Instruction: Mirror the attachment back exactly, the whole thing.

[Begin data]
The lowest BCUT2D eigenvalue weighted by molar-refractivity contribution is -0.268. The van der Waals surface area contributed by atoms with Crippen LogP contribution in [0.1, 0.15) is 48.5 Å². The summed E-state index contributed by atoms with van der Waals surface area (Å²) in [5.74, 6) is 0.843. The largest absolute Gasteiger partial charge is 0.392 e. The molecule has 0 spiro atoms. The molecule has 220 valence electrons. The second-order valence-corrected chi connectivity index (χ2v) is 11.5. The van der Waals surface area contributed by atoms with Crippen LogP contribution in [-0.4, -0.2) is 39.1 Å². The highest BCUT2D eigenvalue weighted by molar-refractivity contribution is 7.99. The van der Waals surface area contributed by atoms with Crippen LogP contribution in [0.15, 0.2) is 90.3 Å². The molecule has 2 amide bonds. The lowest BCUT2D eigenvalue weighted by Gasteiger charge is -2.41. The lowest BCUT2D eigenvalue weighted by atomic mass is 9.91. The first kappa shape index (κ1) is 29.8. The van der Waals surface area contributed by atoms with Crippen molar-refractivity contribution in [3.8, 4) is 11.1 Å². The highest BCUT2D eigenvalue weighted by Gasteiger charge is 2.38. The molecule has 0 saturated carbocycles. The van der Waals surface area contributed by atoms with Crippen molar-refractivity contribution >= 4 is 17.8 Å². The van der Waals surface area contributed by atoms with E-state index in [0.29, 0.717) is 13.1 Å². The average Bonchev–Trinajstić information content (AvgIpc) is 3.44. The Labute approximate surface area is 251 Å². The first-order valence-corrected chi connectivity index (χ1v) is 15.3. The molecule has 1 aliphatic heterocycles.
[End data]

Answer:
The lowest BCUT2D eigenvalue weighted by molar-refractivity contribution is -0.268. The van der Waals surface area contributed by atoms with Crippen LogP contribution in [0.1, 0.15) is 48.5 Å². The summed E-state index contributed by atoms with van der Waals surface area (Å²) in [5.74, 6) is 0.843. The largest absolute Gasteiger partial charge is 0.392 e. The molecule has 0 spiro atoms. The molecule has 220 valence electrons. The second-order valence-corrected chi connectivity index (χ2v) is 11.5. The van der Waals surface area contributed by atoms with Crippen LogP contribution in [-0.4, -0.2) is 39.1 Å². The highest BCUT2D eigenvalue weighted by molar-refractivity contribution is 7.99. The van der Waals surface area contributed by atoms with Crippen LogP contribution in [0.15, 0.2) is 90.3 Å². The molecule has 2 amide bonds. The lowest BCUT2D eigenvalue weighted by Gasteiger charge is -2.41. The lowest BCUT2D eigenvalue weighted by atomic mass is 9.91. The first kappa shape index (κ1) is 29.8. The van der Waals surface area contributed by atoms with Crippen molar-refractivity contribution in [3.8, 4) is 11.1 Å². The highest BCUT2D eigenvalue weighted by Gasteiger charge is 2.38. The molecule has 0 saturated carbocycles. The van der Waals surface area contributed by atoms with Crippen molar-refractivity contribution >= 4 is 17.8 Å². The van der Waals surface area contributed by atoms with E-state index in [0.29, 0.717) is 13.1 Å². The average Bonchev–Trinajstić information content (AvgIpc) is 3.44. The Labute approximate surface area is 251 Å². The first-order valence-corrected chi connectivity index (χ1v) is 15.3. The molecule has 1 aliphatic heterocycles.